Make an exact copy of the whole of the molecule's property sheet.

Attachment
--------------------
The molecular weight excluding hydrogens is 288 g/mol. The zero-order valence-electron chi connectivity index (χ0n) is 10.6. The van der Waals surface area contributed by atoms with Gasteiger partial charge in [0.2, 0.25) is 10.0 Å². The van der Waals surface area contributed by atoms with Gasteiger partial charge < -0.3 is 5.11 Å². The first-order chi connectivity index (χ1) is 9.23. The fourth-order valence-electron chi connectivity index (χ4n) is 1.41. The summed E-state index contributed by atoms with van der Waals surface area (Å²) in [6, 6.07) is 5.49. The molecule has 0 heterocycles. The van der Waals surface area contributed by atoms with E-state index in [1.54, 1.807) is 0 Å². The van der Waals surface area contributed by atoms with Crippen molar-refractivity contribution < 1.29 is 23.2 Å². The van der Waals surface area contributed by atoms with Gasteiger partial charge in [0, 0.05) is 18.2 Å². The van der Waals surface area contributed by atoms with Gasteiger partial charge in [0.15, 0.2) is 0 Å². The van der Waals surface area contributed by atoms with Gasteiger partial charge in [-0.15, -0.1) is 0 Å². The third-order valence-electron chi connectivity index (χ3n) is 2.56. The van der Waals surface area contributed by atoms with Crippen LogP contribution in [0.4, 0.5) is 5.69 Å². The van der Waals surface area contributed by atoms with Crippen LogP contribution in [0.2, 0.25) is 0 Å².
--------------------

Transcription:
The molecular weight excluding hydrogens is 288 g/mol. The zero-order valence-electron chi connectivity index (χ0n) is 10.6. The van der Waals surface area contributed by atoms with Gasteiger partial charge in [0.2, 0.25) is 10.0 Å². The van der Waals surface area contributed by atoms with Gasteiger partial charge < -0.3 is 5.11 Å². The first-order chi connectivity index (χ1) is 9.23. The fourth-order valence-electron chi connectivity index (χ4n) is 1.41. The summed E-state index contributed by atoms with van der Waals surface area (Å²) in [6, 6.07) is 5.49. The molecule has 0 heterocycles. The van der Waals surface area contributed by atoms with E-state index in [1.54, 1.807) is 0 Å². The van der Waals surface area contributed by atoms with Crippen molar-refractivity contribution < 1.29 is 23.2 Å². The van der Waals surface area contributed by atoms with Gasteiger partial charge in [0, 0.05) is 18.2 Å². The van der Waals surface area contributed by atoms with Gasteiger partial charge in [0.15, 0.2) is 0 Å². The van der Waals surface area contributed by atoms with Gasteiger partial charge in [-0.15, -0.1) is 0 Å². The third-order valence-electron chi connectivity index (χ3n) is 2.56. The van der Waals surface area contributed by atoms with Crippen LogP contribution in [0.4, 0.5) is 5.69 Å². The van der Waals surface area contributed by atoms with Crippen LogP contribution in [0.2, 0.25) is 0 Å².